36. London Fletcher finally starts to decline, missing eight games with an injury. Following the end of the season, the 38-year-old announces that he will return for one more season in a very underrated career.
37. No 60-year-old first-time coach has ever won more than six games in a season. Bruce Arians and the Cardinals continue that trend... for now.
38. Vernon Davis finally turns in the breakout season that everybody seems to think he's already had. The former top-10 pick catches 83 passes for 1,116 yards and nine scores. He's the leading receiver on the Niners by more than 40 yards.
39. Andy Lee breaks Sammy Baugh's 73-year-old record for highest single-season punting average. Lee averages 51.8 yards per punt.
40. RGIII will be perfectly fine following his offseason knee reconstruction. He'll play in 15 games (concussion), throw for 24 touchdowns and eight picks, and add 515 yards and six scores on the ground.
41. Russell Wilson and Colin Kaepernick will both take a slight step back this season. They'll still have excellent seasons but expect about 15 turnovers and a mid-90s passer rating for each. There's nothing wrong with that, people.
42. Chris Long and Robert Quinn combine for 31 sacks: 17 by Long and 14 by Quinn.
43. Alex Smith doesn't play as well as he did in 2011 and 2012. But Andy Reid tailors the West Coast offense to suit Smith's skills, and the former No. 1-overall pick throws for 23 touchdowns and 12 interceptions.
44. Christian Ponder does nothing to suggest that he is a franchise quarterback. Neither does Jake Locker.
45. The Oakland Raiders clinch the No. 1-overall pick and announce their intentions to draft Teddy Bridgewater. This is a pick so simple that even the Raiders can't screw it up.
46. Michael Vick actually plays well in Chip Kelly's offense, at least for 11 games, before he suffers a season-ending broken leg. The Eagles do not re-sign him after the season, and another quarterback competition dominates training camp in 2014, this one between Nick Foles and Matt Barkley.
47. Minnesota Vikings second-year safety Harrison Smith will lead the NFL with nine interceptions.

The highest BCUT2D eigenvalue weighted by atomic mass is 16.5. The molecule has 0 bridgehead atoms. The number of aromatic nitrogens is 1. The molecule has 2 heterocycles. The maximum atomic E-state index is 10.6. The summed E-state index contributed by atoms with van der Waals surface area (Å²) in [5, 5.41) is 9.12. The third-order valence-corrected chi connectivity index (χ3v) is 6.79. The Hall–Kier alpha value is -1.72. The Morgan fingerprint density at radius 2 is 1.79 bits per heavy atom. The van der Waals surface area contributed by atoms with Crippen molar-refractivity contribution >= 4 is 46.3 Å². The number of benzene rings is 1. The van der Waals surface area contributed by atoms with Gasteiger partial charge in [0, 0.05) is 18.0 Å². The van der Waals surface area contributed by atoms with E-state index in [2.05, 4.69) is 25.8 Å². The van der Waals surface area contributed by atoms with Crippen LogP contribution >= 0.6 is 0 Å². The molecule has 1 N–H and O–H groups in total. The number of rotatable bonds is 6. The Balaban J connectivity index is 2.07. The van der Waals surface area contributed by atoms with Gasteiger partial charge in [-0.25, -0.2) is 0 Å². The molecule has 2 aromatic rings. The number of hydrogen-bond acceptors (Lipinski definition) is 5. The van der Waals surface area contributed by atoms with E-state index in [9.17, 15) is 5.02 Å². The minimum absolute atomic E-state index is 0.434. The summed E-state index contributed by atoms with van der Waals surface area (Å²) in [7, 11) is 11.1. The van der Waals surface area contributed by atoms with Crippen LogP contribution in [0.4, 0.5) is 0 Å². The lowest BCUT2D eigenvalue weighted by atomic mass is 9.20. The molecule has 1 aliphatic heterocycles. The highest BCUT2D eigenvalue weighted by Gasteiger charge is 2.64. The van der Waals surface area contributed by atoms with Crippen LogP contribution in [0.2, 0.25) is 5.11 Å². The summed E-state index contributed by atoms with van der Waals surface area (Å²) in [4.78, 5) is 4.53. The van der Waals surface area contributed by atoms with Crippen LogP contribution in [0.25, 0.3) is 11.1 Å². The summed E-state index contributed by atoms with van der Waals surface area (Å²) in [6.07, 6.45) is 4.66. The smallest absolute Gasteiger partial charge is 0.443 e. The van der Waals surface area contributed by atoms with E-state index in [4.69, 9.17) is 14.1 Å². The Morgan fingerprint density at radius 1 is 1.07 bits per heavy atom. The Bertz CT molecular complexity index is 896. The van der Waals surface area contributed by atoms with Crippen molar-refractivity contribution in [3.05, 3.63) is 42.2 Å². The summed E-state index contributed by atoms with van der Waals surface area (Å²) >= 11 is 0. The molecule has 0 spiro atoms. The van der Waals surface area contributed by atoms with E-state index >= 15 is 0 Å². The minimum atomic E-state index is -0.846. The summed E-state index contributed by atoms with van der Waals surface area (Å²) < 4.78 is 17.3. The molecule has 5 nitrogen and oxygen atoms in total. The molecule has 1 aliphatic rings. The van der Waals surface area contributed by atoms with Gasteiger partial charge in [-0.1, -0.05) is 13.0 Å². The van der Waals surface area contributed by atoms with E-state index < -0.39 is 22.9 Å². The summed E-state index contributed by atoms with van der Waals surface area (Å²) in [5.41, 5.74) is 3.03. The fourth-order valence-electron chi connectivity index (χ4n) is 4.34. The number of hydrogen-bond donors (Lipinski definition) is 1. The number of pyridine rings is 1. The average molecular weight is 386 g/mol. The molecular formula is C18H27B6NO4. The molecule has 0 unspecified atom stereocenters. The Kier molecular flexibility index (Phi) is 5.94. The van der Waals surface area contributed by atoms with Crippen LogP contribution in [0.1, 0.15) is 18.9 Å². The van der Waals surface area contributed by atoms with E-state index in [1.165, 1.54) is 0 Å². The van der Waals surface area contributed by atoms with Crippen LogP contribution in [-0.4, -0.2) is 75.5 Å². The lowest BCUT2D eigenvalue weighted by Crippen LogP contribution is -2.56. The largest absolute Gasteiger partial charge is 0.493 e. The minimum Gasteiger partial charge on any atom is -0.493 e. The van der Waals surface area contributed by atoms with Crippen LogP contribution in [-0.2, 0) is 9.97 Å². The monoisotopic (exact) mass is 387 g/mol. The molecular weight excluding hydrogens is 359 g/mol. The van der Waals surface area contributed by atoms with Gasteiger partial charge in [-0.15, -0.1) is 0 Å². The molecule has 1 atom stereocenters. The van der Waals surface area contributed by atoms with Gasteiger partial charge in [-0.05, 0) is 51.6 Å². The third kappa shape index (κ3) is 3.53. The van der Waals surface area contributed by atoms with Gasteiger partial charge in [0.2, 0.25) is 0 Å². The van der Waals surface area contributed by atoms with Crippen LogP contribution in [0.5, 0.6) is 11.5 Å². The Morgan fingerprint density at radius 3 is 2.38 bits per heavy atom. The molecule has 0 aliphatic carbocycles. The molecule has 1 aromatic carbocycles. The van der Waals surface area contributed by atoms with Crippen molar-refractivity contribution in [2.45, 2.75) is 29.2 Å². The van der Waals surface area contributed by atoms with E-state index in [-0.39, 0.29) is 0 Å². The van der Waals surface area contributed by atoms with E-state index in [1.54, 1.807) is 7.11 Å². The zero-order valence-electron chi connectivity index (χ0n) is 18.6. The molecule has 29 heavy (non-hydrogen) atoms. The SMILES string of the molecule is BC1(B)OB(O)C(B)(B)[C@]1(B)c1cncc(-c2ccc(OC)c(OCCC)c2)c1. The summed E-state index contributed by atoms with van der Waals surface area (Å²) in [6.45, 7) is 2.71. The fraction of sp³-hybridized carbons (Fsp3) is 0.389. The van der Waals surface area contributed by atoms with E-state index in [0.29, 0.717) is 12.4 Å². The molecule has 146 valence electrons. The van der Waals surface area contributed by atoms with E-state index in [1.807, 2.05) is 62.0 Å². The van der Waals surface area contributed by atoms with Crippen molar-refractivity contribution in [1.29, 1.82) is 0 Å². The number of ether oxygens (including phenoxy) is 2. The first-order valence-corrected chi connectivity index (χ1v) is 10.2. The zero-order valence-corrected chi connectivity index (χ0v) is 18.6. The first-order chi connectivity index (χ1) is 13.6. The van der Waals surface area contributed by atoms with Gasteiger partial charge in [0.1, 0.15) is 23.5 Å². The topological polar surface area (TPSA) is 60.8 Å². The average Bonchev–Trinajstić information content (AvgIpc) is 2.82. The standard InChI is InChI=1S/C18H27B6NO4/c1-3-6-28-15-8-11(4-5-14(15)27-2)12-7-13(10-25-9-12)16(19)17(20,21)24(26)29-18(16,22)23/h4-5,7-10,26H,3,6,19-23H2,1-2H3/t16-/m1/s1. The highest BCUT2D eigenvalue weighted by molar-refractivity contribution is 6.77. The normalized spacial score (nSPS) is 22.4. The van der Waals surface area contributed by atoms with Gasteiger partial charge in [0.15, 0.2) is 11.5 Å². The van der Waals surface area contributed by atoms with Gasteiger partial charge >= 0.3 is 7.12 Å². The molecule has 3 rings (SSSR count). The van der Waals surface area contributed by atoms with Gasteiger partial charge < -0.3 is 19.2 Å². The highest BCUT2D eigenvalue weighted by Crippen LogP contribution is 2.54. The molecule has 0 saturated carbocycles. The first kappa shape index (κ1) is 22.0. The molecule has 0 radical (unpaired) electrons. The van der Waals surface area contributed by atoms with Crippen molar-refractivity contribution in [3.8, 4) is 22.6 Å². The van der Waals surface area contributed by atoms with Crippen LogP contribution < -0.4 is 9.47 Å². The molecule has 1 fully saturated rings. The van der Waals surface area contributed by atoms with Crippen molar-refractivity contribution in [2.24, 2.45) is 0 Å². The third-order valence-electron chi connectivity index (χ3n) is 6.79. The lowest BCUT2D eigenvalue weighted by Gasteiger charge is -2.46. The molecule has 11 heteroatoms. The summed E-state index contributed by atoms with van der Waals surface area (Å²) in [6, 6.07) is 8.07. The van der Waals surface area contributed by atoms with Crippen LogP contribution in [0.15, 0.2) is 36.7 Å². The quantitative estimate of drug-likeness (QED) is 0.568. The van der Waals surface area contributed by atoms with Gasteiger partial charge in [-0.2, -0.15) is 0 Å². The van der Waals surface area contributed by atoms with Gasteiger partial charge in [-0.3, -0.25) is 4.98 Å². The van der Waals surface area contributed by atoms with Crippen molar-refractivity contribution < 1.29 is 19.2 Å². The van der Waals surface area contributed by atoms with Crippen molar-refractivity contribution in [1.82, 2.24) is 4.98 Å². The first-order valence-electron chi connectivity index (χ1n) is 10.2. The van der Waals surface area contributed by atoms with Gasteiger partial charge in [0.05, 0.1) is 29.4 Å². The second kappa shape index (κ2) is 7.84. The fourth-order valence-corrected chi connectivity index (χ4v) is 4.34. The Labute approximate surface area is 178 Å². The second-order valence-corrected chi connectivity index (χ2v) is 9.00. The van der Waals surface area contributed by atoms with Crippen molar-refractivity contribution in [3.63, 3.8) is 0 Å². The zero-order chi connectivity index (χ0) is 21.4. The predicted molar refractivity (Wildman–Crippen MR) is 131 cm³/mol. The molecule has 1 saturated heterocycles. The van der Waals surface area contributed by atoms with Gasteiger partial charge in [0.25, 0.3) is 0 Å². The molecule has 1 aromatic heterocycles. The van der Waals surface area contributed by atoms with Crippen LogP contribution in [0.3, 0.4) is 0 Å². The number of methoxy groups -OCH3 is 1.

48. Who needs Wes Welker and Aaron Hernandez when you have Kenbrell Thompkins and Zach Sudfeld? Tom Brady will throw for "only" 3,623 yards and 27 touchdowns, but he'll protect the ball to the extent of just six interceptions, the third time in four seasons he's led the league in interception percentage.
49. New Chicago Bears head coach Marc Trestman served as the quarterbacks coach and offensive coordinator in Oakland, where he turned veteran journeyman Rich Gannon into the league MVP in 2002. Expect Jay Cutler to turn in the best year of his somewhat-disappointing career.
50. The Baltimore Ravens are perfectly fine without Ray Lewis and Ed Reed. They have Arthur Brown and Matt Elam. Neither of those players is in his mid-30s. Both will have solid careers.
51. Thirty-year-old Charlie Garner caught 91 passes in Trestman's offense in 2002. What will the new head coach do with Matt Forte? Let's go with 101 receptions to go with 1,218 yards on the ground. Only LaDainian Tomlinson (2003) has rushed for 1,000 yards to go with 100 catches.
52. The defensive lines for the Cincinnati Bengals and St. Louis Rams are as feared as any positional group in the NFL.
53. The Giants will not start 5-2 for the ninth straight season. But they will collapse late, again, and it will cost the 67-year-old Coughlin his job.